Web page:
1929: Adopting an International Project
For each of Gamma Phi Beta’s Founders, their faith was an integral part of their lives and they believed that service to their fellow man was, in essence, service to God. Early on, the Sorority’s charitable efforts were largely a matter of personal commitment. Some served as teachers’ aides and as tutors for underprivileged children, particularly children of immigrants. Their service to women — mostly through local churches — consisted of sewing classes, English classes for immigrant women and donations of food, clothing and other necessities.
In 1921, Lindsey Barbee (Denver, 1897) is quoted as saying that “in social service lies our opportunity to be of permanent aid to others.” With the Endowment Fund now on terra firma thanks to Ms. Barbee, the 1929 Convention adopted the Denver alumnae’s camping program as an international project. Kittie Lee Clarke (Denver, 1908), who led the camp project from its beginning, was made International Camp chairman. Vancouver alumnae were very interested in the project and quickly established a second camp in British Columbia. They had no way of knowing that in the months to come, America would be plunged into the Great Depression and that the camping program would become incredibly important to hundreds of young girls in desperate need of both fresh air and freedom.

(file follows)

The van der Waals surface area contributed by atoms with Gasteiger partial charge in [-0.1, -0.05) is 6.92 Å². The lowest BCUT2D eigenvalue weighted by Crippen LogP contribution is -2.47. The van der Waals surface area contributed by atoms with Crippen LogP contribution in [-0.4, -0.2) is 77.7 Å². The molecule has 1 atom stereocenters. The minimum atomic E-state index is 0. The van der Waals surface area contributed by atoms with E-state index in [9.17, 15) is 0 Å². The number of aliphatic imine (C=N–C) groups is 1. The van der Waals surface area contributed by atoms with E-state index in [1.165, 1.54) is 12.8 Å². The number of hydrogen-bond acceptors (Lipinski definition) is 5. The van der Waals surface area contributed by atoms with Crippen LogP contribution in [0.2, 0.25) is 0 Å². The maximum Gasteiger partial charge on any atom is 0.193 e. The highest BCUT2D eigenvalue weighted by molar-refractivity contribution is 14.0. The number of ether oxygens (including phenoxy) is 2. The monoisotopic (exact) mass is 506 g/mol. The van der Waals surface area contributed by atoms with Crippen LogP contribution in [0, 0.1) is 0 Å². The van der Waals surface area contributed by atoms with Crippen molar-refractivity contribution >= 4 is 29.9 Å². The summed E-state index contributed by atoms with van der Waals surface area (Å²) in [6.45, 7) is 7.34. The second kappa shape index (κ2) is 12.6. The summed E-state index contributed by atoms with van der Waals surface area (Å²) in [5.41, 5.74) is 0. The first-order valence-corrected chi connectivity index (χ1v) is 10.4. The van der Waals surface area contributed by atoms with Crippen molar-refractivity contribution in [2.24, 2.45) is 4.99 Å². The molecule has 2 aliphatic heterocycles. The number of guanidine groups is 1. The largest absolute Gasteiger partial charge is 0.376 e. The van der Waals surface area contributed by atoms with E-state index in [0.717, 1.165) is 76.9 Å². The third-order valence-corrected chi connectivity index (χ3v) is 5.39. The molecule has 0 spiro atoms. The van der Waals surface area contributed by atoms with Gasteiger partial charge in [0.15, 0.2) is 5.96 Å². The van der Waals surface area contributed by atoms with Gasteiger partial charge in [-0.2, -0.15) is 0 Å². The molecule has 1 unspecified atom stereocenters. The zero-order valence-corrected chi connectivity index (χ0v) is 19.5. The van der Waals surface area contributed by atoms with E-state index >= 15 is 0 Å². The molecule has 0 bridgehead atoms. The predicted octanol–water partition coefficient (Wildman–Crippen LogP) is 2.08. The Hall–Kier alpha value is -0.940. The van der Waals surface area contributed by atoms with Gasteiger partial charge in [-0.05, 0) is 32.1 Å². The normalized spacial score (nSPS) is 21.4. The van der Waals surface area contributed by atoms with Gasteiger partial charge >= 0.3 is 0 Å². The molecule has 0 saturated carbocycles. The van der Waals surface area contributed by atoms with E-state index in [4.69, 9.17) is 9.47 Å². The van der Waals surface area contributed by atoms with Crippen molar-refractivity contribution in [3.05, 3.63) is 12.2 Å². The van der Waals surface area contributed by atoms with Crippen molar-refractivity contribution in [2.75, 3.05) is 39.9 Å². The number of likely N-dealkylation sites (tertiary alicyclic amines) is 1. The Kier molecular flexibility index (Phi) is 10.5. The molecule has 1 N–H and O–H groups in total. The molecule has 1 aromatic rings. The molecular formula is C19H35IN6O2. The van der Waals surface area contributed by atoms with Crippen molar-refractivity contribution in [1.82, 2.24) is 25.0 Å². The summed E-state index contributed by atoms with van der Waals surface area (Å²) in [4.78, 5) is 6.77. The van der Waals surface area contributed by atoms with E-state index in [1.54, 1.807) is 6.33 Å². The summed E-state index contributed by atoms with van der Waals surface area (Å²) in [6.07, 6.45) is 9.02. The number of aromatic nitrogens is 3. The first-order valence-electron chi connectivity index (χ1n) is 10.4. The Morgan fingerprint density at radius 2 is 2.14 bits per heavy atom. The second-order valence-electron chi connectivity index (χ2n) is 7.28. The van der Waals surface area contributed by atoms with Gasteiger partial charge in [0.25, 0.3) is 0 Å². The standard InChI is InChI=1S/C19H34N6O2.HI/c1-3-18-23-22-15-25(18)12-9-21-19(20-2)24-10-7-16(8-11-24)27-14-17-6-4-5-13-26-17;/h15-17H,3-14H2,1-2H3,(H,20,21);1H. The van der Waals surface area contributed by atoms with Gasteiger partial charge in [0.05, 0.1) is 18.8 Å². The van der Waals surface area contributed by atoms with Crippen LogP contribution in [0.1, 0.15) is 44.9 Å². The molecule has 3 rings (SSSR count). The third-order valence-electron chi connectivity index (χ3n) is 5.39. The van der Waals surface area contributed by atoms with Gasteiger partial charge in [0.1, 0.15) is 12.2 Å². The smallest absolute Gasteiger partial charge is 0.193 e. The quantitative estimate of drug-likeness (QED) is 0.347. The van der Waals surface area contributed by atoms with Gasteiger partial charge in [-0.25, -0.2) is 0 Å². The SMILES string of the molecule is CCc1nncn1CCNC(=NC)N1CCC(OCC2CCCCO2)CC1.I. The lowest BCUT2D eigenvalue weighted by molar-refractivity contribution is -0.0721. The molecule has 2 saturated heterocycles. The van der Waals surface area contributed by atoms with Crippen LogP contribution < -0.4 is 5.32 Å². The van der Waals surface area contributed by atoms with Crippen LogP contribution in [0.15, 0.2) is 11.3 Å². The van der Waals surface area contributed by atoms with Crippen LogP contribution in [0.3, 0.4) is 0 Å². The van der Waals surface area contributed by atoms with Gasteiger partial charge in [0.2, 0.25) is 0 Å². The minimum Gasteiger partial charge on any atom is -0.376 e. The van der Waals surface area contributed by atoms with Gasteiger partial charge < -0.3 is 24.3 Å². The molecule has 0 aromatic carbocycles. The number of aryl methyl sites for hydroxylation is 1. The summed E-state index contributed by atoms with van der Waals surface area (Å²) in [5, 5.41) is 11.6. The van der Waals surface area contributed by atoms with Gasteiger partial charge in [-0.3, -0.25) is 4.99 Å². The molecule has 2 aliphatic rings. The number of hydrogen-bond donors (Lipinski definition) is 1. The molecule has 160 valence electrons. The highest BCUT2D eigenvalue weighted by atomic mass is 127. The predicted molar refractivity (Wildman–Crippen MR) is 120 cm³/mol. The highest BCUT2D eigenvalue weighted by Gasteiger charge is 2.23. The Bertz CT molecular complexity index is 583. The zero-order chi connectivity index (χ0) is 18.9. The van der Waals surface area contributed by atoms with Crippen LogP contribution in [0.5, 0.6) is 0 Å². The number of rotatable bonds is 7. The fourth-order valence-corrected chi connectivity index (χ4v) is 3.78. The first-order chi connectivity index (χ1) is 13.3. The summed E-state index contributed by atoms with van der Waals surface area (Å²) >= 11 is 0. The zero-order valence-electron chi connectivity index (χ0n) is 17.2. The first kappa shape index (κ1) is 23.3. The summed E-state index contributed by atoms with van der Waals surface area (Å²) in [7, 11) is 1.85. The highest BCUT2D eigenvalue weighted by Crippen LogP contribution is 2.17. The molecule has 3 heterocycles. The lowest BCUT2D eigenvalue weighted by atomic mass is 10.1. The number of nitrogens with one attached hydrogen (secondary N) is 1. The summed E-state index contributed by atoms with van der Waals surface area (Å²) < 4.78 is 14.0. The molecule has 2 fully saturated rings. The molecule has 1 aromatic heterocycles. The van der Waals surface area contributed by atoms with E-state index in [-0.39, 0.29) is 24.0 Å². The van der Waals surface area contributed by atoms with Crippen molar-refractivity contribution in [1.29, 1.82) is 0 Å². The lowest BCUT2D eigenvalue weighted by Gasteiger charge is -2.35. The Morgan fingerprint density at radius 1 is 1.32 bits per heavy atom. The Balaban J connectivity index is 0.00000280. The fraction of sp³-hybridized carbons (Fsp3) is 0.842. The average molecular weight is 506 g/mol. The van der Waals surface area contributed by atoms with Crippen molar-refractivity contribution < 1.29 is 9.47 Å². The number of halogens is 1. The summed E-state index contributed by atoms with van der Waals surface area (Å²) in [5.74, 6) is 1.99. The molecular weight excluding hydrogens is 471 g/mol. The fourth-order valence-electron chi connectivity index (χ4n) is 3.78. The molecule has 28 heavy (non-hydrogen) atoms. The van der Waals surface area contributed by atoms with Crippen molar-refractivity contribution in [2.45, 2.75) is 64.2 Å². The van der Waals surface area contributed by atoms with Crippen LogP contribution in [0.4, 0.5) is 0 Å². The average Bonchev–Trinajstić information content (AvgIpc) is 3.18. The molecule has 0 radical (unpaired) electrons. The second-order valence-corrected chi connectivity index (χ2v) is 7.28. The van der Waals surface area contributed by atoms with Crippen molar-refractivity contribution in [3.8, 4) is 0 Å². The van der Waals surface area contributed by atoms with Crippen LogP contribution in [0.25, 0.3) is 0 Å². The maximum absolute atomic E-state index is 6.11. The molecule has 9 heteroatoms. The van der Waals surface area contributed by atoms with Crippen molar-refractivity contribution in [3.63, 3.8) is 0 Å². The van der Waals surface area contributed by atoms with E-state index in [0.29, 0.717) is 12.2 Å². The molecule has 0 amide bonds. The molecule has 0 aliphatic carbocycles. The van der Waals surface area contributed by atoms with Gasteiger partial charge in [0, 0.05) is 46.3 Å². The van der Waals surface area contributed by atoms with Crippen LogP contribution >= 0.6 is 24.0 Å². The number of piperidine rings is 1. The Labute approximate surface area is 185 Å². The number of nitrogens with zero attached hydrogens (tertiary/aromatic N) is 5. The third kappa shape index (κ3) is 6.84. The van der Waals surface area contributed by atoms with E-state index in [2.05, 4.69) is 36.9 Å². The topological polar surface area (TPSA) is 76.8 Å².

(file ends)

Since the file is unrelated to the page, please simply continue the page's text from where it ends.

Pictured above: Gamma Phi Beta camp counselors pose with a sign from one of Gamma Phi Beta’s camps, as shown in the March 1932 issue of The Crescent.